Date of Award
Morgridge College of Education, Higher Education
Cecilia M. Orphan
David A. Tandberg
Alisa Hicklin Fryar
Exploratory sequential mixed methods, Higher education policy, Public benefits, Realized publicness, State postsecondary goals, Value of higher education
States founded, control, and fund public postsecondary institutions because higher education helps meet state goals. Public institutions of higher education provide considerable public benefits to states, but these benefits have not been systematically measured. As a result, public conversations about the broad value proposition of higher education do not center the public benefits produced by institutions. Using a framework of empirical and realized publicness, this exploratory sequential mixed-methods study used content analysis of state agency mission and vision statements to identify state goals for public higher education. Quantitative measurements of institutional contributions to common state goals for higher education were developed using exploratory factor analysis. This study examined the extent to which public institutions such as research institutions, regional comprehensive institutions, Historically Black Colleges and Universities, and enrollment-based Minority Serving institutions provide realized publicness outcomes related to states’ goals for higher education. Random-effects and fixed-effects regression models were used to test the impacts of financial publicness, state governance structures, and state accountability on institutional realized publicness outcomes. State goals for public higher education’s contributions to society centered around providing broad access to affordability education regardless of a student’s demographic background, ensuring equal success for all students and boosting state attainment, educating the state’s workforce and providing economic development, and engaging with their communities and providing community development. The various contributions of public institutions to each of these state goals varied by the type of institution and, to a certain extent, varied based on the empirical publicness of the institution. Notably, financial publicness positively impacts institutional access and affordability incomes, and increased state authority has mixed and sometimes negative impacts on access, affordability, and workforce outcomes. This evidence indicates that the long-term trend toward privatization in higher education revenues negatively affects some of states’ primary purposes for higher education. As one of the first analyses of publicness in higher education, this study provides empirical evidence about the connection between publicness and institutional outcomes, which may aid state policymakers as they consider changes in their funding allocations, governance structure, and measures of accountability for higher education.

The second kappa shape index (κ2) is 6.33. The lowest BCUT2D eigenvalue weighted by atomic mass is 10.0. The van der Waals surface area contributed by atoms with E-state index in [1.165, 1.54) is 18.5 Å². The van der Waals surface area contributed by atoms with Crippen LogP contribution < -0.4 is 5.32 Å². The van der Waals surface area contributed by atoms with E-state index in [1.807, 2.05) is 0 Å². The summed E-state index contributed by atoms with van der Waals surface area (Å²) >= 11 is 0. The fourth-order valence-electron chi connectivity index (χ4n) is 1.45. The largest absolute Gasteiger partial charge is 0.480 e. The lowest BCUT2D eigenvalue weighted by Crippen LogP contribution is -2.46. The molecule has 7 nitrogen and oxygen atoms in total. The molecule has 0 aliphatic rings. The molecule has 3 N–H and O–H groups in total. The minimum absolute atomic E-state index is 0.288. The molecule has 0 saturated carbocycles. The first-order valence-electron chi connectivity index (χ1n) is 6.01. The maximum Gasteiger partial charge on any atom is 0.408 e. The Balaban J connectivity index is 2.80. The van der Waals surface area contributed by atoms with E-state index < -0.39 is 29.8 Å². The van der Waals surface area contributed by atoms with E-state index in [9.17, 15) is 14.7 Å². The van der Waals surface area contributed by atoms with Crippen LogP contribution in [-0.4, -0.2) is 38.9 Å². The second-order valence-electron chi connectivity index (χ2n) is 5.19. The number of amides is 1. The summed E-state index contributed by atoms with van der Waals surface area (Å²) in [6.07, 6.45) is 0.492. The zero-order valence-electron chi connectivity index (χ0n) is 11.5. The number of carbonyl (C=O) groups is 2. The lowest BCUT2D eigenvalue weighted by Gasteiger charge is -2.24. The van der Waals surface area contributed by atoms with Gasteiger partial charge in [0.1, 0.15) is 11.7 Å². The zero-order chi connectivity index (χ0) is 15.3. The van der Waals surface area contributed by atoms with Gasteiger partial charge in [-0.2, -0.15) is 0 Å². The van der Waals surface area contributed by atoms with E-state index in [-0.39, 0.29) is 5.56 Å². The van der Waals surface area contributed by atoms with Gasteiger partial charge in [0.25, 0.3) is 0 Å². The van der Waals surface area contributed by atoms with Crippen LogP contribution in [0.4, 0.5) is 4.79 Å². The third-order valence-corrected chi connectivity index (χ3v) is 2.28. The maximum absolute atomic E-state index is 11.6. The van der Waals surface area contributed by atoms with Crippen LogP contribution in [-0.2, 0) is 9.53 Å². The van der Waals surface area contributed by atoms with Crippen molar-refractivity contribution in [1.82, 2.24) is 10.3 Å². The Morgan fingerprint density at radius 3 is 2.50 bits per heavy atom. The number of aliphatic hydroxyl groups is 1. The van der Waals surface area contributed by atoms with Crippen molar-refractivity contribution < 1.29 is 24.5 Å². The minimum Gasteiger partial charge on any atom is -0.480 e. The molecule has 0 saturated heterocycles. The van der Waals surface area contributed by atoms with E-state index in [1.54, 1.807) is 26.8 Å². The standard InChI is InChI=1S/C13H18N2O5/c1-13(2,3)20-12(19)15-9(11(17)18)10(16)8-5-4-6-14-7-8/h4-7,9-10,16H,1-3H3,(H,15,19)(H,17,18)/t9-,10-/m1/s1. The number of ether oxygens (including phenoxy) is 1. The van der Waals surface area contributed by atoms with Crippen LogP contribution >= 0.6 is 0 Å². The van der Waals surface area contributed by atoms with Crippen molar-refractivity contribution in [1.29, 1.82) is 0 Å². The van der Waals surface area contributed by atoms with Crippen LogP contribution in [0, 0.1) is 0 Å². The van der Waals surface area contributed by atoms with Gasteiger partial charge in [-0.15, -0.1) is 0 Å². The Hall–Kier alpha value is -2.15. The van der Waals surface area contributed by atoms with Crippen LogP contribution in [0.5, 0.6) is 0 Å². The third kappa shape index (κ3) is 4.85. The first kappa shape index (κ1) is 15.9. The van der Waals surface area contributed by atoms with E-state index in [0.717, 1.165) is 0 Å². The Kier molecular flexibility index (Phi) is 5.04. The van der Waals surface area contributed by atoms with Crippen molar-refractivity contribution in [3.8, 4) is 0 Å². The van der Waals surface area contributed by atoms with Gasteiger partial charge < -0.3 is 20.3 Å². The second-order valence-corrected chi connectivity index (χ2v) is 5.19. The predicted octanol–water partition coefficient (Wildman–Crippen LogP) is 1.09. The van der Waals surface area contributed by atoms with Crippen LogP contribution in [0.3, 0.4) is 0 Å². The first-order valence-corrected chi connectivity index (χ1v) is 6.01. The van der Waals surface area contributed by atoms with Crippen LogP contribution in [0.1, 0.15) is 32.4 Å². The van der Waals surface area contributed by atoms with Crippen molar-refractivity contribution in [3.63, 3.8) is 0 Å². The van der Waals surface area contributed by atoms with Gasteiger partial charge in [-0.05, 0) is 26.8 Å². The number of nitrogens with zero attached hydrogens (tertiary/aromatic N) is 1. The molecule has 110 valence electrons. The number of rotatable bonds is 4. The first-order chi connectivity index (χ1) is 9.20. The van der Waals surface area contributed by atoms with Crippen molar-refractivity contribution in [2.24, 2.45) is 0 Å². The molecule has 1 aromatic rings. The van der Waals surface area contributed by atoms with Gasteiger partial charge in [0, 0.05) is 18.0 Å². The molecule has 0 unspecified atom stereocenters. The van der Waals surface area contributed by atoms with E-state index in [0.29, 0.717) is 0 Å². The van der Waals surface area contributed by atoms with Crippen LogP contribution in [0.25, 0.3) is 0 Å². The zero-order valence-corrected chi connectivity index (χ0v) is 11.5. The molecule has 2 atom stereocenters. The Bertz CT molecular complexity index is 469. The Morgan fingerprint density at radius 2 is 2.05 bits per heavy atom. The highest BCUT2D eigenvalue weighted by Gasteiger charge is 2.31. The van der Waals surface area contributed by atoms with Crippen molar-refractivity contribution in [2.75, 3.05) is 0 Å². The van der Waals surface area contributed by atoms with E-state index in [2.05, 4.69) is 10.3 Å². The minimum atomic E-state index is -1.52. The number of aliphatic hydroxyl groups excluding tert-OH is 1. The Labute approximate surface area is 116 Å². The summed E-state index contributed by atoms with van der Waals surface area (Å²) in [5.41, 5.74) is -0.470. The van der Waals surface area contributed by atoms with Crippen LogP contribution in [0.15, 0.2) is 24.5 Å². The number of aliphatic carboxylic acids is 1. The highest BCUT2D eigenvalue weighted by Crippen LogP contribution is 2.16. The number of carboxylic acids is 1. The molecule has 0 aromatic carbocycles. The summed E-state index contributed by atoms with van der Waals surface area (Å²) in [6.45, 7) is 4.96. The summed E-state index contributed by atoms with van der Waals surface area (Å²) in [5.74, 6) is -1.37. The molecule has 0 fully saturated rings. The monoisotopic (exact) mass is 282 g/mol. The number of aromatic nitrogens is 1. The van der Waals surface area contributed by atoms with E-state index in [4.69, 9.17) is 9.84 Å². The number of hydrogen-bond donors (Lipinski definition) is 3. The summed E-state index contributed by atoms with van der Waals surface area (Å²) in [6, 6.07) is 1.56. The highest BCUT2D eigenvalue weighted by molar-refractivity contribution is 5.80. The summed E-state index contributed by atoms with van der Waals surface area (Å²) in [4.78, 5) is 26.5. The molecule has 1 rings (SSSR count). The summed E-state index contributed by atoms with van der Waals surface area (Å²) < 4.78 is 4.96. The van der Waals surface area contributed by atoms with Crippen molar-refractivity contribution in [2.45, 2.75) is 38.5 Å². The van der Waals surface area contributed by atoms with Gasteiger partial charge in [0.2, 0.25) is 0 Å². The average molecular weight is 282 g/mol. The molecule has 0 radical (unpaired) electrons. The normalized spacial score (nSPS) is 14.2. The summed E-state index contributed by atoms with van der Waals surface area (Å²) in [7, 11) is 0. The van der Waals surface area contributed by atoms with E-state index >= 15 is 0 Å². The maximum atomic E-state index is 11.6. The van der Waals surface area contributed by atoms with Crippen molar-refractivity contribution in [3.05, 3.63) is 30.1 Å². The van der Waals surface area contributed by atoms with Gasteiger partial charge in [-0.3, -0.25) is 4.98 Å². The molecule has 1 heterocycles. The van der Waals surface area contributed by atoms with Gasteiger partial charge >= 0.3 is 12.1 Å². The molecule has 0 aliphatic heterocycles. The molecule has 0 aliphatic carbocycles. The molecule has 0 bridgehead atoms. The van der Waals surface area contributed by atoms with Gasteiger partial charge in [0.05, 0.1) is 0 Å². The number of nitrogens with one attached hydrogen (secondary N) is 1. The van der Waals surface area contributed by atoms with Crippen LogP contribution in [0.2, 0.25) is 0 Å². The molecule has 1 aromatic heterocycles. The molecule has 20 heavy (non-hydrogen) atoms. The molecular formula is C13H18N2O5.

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Received from ProQuest
Laderman, Sophia, "Does Publicness Matter? A Mixed Method Analysis Identifying and Measuring Institutional Contributions to State Goals for Public Higher Education" (2023). Electronic Theses and Dissertations. 2175.
Higher education, Education policy, Education finance